I don’t know about the availability of the 1969 cartoons, but at least one of the original series is available on public-domain DVDs, from an original black-and-white kinescope.

    At the time that “Winky Dink and You” was on Saturday mornings (at least in the East and Midwest), Barry was also doing “Juvenile Jury” in prime time for the greater glory of Geritol. Later he would host (briefly) “The Big Surprise”, as well as “Twenty One”. With Dan Enright, he produced the latter show, as well as “Tic Tac Dough”.

    The Quiz Show Scandals put a quietus to his career, both on air and behind the scenes. He is supposed to have spent some time in Canada hosting game shows. (Research!) Television took both him and Enright back unto its bosom in the 1970’s, with such shows as “The Joker’s Wild” and a revived “Tic Tac Dough”. (There was also a pilot for a revival of “Twenty One”, but it did not sell–it is on Another Website, however!)

  • Doodyville 101

    Bummer! Another sweet and cute character from the 1950’s that I missed out on! One of my three favorite “sweet and cute” ’50’s characters, the other two being Dilly Dally (from “Howdy Doody”) and Rootie Kazootie.

    I was 9 years old back in ’69 and I don’t remember seeing a revival Winky Dink cartoon. Maybe it wasn’t shown in Chicago. I would LOVE to see it, however, and check it out to see how he looked and how he sounded. That would be cool.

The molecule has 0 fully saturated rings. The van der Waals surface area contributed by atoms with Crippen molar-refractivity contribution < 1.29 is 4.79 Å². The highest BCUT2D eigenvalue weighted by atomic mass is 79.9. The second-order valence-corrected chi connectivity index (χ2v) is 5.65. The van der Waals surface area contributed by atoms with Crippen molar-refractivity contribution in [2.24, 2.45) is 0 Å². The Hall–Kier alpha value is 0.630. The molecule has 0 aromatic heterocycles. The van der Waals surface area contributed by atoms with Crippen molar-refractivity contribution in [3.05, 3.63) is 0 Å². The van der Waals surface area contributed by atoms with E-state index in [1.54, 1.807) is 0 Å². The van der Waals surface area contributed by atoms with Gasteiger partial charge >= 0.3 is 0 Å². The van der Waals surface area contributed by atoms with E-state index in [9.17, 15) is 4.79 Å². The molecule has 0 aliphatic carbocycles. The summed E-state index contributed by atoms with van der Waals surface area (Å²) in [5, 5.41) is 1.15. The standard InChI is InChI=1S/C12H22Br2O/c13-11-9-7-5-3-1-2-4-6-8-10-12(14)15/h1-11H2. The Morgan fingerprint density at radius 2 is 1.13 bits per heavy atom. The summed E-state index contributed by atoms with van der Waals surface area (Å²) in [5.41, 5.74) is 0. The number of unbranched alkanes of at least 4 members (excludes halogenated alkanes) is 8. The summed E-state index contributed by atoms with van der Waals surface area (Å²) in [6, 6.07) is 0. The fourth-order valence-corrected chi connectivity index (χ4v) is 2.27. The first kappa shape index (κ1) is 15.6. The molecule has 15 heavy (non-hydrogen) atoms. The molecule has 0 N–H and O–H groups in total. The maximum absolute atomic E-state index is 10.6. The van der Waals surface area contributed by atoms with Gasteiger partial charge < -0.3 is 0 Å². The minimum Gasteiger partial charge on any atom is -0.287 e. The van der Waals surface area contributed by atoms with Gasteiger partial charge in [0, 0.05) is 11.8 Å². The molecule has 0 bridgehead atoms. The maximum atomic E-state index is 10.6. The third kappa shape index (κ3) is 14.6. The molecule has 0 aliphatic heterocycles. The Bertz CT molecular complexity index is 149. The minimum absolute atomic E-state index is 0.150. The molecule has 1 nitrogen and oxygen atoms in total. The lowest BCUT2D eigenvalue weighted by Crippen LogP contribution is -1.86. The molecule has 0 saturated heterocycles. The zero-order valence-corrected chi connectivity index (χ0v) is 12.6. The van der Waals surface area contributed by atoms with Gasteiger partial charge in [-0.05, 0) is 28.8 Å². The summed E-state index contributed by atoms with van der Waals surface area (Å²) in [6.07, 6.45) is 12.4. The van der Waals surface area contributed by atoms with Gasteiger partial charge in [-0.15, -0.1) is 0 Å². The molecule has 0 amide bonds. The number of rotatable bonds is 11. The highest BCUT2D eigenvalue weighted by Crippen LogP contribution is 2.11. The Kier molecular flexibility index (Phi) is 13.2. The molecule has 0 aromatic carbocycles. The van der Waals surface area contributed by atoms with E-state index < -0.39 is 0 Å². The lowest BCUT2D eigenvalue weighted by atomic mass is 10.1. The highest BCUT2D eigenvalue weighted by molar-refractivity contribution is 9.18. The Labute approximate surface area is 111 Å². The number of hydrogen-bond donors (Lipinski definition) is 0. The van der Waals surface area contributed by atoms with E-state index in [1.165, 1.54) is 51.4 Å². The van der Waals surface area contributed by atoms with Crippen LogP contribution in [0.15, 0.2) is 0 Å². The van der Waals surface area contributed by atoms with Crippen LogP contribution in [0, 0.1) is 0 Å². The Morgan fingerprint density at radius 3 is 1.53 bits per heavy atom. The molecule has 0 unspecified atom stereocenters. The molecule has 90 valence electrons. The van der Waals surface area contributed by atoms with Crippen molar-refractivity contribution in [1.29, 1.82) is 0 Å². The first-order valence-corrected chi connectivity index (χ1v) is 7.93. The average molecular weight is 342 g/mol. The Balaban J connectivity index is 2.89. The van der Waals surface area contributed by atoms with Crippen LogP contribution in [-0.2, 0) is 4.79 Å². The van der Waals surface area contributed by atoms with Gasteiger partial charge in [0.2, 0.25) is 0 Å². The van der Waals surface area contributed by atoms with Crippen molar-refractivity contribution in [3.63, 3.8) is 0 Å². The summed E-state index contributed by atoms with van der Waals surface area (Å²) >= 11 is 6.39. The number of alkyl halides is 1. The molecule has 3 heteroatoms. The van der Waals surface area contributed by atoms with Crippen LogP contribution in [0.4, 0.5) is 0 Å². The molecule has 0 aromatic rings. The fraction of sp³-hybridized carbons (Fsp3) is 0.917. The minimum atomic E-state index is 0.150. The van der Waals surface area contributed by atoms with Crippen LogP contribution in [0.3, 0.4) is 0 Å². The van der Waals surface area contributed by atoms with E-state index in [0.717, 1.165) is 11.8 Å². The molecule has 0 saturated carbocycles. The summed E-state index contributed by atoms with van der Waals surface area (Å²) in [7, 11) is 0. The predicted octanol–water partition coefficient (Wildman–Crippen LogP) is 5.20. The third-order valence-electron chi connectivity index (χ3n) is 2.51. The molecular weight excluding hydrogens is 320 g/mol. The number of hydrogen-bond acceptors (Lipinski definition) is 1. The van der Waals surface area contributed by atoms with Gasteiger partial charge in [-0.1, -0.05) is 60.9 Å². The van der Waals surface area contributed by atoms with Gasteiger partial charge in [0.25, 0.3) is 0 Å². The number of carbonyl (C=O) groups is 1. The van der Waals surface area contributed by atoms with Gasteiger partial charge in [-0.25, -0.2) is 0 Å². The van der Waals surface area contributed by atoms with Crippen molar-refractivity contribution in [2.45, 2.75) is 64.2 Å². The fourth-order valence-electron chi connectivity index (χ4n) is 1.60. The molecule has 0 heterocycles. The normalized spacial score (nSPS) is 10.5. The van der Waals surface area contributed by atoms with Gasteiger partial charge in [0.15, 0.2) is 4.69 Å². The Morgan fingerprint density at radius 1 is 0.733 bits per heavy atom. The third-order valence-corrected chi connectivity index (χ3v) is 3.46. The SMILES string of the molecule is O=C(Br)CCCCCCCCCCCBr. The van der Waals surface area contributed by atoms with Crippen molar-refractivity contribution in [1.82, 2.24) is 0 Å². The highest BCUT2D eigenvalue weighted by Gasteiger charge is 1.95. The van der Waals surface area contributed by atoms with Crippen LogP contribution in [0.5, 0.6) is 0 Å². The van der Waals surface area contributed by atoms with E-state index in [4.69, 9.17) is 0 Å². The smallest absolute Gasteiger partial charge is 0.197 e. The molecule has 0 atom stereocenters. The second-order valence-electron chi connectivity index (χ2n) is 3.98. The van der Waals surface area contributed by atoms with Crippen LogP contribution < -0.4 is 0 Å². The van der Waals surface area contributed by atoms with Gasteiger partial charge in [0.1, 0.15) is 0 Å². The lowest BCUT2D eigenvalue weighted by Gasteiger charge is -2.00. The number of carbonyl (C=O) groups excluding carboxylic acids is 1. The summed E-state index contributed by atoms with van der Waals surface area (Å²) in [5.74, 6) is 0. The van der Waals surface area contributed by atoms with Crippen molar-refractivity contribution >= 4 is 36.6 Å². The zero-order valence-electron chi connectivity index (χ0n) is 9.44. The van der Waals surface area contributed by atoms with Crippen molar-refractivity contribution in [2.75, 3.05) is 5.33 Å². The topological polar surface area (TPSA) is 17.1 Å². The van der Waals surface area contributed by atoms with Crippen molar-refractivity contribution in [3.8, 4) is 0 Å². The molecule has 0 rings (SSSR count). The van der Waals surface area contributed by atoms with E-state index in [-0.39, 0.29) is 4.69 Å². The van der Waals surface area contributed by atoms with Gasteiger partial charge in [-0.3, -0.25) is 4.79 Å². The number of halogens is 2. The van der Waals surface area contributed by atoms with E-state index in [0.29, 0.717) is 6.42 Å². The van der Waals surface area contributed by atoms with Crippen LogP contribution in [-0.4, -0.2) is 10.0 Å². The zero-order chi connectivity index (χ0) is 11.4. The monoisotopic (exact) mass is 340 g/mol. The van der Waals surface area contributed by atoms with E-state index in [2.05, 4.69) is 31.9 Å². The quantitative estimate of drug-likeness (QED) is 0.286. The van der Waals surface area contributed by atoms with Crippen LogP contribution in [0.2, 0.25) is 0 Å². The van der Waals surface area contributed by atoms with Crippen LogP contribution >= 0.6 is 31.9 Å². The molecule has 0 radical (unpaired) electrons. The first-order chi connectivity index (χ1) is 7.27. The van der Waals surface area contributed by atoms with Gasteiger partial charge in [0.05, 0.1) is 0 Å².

• Doodyville 101

    One of my favorite “sweet and cute” characters from the 1950’s! (the others being Dily Dally from “Howdy Doody” and Rootie Kazootie.)

    I was 9 years old back in 1969, and I don’t recall ever seeing a revival “Winky Dink” cartoon. Maybe they didn’t play them in Chicago back then. I would love to check one out, though, just to see how it looked!

  • Steve Menke

    I’m also guilty as charged for participating in the 1969 revival (Miami chapter, with deep pink “magic screen” courtesy of Woolworth’s), and letting my crayon stray too far off screen once to parental indignation.

    Gabriel Kaplan’s album “Holes and Mello-Rolls” has a routine about the 50s Winky Dink.

  • Pedro Nakama

    I bought a Winky Dink kit with a DVD a few years ago at Fry’s Electronics.

  • David Breneman

    Didn’t erstwhile “Tic-Tac-Dough” host Wink Martindale get his start on that show? I well remember “Tic-Tac-Dough” from my adolescent years as “Jeopardy for Imbeciles”.

    Not that I’d blame The Ol’ Winker for that; he was just collecting a paycheck from an almost-prime-time syndication gig, but the questions did seem to be aimed at contestants with a typical American third grade education.